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Roberto Aloi

Erlang Lead @ Klarna

Passionate about Erlang and property-based testing, Roberto has been working with Erlang technologies since 2007. Sicilian by origin, he is now based in Stockholm where he works as a software engineer at Klarna, providing a smooth purchasing experience to 85 million consumers from 205,000 stores in 17 markets.

The original author of tryerlang.org in a world where Docker containers did not exist yet, Roberto is now working on an Erlang Language Server Protocol (LSP) implementation in his not-so-copious spare time.

Upcoming Activities

Roberto Aloi / Andreas Löscher
Code BEAM V Europe
20 May 2021
12.20 - 13.00

The Future of Erlang LS

Erlang LS is slowly becoming the de-facto standard when it comes to an Erlang development environment. Being completely editor-agnostic, Erlang LS brings the most popular Erlang developer tools such as Elvis, Dialyzer and TypEr to the masses. But what is next?

During this talk we will discover what is cooking among the Erlang LS core contributors. We will peek at the work being done around the Build Server Protocol, which allows language servers to integrate with existing build tools (rebar3 anyone?) and the Debug Adapter Protocol, which can transform your editor into a fully-fledged debugger.

OBJECTIVES:

  • Showcase the current status of Erlang LS
  • Present the roadmap for Erlang LS
  • Give a gentle introduction to the BSP and DAP protocols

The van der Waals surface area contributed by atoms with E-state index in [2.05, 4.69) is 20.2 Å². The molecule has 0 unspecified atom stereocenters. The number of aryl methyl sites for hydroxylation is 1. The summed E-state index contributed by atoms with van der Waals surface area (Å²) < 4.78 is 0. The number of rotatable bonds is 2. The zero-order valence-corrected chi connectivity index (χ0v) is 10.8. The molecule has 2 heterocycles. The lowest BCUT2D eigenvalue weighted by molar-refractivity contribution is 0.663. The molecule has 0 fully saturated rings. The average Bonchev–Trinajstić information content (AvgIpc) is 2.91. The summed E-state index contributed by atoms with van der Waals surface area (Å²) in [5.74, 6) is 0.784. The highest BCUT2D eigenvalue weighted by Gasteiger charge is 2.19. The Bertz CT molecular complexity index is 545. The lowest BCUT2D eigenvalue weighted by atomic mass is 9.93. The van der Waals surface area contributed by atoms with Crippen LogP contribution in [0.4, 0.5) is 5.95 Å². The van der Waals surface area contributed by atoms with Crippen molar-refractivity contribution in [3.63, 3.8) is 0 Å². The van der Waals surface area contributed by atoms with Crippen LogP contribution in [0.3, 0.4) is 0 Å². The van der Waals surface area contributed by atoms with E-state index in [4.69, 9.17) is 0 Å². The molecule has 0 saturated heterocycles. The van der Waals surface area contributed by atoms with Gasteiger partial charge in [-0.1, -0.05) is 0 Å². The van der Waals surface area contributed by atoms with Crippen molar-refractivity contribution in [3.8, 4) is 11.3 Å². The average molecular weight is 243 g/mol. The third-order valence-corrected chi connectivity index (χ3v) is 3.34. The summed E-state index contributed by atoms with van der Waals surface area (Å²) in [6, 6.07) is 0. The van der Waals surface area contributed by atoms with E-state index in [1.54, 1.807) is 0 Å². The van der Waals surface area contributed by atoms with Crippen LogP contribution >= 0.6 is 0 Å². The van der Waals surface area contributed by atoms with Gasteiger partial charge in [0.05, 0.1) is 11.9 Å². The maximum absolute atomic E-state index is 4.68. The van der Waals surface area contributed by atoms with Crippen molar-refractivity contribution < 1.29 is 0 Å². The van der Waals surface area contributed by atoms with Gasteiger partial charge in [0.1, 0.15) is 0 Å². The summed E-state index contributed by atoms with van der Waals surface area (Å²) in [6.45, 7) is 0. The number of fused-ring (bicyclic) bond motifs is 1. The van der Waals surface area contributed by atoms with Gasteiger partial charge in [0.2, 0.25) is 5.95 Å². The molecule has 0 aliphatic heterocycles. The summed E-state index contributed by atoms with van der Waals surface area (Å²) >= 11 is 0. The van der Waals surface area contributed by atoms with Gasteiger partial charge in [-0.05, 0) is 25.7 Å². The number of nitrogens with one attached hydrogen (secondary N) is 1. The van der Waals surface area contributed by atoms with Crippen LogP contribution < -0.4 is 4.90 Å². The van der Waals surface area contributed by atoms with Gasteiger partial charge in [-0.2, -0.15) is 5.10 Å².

AUDIENCE:

  • Anyone who feels the Erlang Community is lacking tools and IDEs
  • Anyone who would like to learn more about the Erlang LS project
  • Developers who want to boost their Erlang productivity
  • People who want to understand more about language servers
  • Authors of tools which they believe should be utilized more by the Erlang Community

Past Activities

Roberto Aloi
Code BEAM STO V
11 Sep 2020
15.35 - 16.15

Boost your productivity with the Erlang Language Server

TALK LEVEL: BEGINNER / INTERMEDIATE / ADVANCED

Implementing features such as auto-complete or go-to-definition for a programming language is not trivial. Traditionally, this work had to be repeated for each development tool and it required a mix of expertise in both the targeted programming language and the programming language internally used by the development tool of choice.

A brilliant intuition, the "Language Server Protocol" (LSP), changes the rules of the game. A real blessing for the Erlang community.

THIS TALK IN THREE WORDS

Language Server

IDE

Productivity

OBJECTIVES

  • Clarify what a language server is
  • Present the challenges around implementing a language server
  • Discuss the Erlang LS architecture
  • Get users!
  • Get contributors!
  • Inspire the Erlang Community to create tools

TARGET AUDIENCE

  • Anyone who feels the Erlang Community is lacking tools and IDEs
  • Developers who want to boost their Erlang productivity
  • People who want to understand more about language servers
  • Authors of tools which they believe should be utilized more by the Erlang Community